If you’re like me, you’ve fallen in love with the States through watching numerous movies and TV shows growing up, that give you a hint of the magic and all the excitement and wonder it has to offer.
Like everywhere you go, there are always tidbits you learn along the way that you wished you had known to start with…am I right?
So, if you’re a first-timer travelling over to the States, or thinking about booking a vacay there (that’s American talk for holiday btw), then check out my top tips I think are a ‘must-know’ when heading to the land of opportunity.
Consider the size of the US when planning your trip
The USA is a large country, so when you’re thinking about the cities you want to go to, consider the distance and time it takes to travel to each one. For example, people often don’t realise when they’re booking that after getting off an international flight to LA, the last thing they’ll want to do is travel for another 5 hours across to New York.
Stopping at places along the way will keep you refreshed. I found this to be the case especially when coming home and taking a break in Hawaii. It certainly was a relaxing way to break up that long flight from LA to Sydney, that’s for sure. And, it helped me to get over jet lag a lot quicker.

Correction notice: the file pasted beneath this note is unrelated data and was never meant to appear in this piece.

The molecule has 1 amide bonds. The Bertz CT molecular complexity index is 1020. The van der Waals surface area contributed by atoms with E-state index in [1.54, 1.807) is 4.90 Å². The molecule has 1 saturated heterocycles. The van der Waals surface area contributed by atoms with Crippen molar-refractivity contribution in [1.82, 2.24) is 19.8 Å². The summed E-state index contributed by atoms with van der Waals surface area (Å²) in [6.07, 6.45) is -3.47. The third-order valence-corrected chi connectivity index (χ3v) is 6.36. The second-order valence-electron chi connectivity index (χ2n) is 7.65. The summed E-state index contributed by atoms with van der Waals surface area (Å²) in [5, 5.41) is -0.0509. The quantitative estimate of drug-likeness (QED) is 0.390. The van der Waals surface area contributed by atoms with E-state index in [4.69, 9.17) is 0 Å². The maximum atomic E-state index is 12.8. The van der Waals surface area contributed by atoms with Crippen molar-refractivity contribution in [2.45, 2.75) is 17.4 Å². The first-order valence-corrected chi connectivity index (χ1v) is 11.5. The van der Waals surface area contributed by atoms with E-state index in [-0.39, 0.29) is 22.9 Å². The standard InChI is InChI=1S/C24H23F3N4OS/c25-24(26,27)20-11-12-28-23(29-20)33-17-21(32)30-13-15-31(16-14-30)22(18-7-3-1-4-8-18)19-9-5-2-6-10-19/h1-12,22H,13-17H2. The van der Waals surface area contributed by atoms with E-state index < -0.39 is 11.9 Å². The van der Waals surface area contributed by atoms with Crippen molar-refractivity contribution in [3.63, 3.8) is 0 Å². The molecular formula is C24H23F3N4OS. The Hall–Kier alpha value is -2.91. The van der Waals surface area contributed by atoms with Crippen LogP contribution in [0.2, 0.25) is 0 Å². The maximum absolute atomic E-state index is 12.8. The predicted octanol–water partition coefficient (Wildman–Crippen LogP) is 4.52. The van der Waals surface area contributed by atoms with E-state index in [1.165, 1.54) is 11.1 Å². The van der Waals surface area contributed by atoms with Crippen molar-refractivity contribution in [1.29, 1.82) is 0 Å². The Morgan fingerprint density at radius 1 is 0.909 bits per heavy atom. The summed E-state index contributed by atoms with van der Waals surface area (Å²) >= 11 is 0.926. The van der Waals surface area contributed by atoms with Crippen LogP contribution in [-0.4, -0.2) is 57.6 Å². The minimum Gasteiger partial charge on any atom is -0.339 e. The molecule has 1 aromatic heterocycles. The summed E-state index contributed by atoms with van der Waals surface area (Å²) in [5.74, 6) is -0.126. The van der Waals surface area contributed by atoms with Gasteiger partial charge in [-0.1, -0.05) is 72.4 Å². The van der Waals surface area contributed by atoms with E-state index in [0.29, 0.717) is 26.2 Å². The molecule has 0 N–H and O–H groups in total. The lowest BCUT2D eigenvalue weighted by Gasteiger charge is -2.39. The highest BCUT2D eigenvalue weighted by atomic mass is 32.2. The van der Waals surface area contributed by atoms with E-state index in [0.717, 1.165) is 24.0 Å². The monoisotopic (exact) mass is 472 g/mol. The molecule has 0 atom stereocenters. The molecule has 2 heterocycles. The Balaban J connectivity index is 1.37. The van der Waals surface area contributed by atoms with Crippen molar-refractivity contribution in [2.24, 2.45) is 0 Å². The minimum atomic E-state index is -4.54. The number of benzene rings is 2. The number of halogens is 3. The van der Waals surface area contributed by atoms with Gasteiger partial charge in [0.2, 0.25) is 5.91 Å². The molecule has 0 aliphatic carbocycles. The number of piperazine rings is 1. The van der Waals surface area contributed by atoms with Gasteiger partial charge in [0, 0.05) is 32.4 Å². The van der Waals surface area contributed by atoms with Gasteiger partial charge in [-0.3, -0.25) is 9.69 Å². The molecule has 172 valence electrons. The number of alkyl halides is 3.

Plan stopovers when coming home to break up the distance. Here I am, stopping to relax at Turtle Bay Resort in Hawaii.
Choosing the best time to go
The best time to go to the States depends on the events you want to see and the seasons you want to experience. Autumn and Spring are common times to travel because it’s generally less expensive and the natural environment is gorgeous. Plus, you can avoid the heat waves in summer, especially in the southern states, and avoid the snowstorms in winter, in the northern states. In saying that, I’ve got friends who love travelling in winter because you get to experience the magic of a white American Christmas.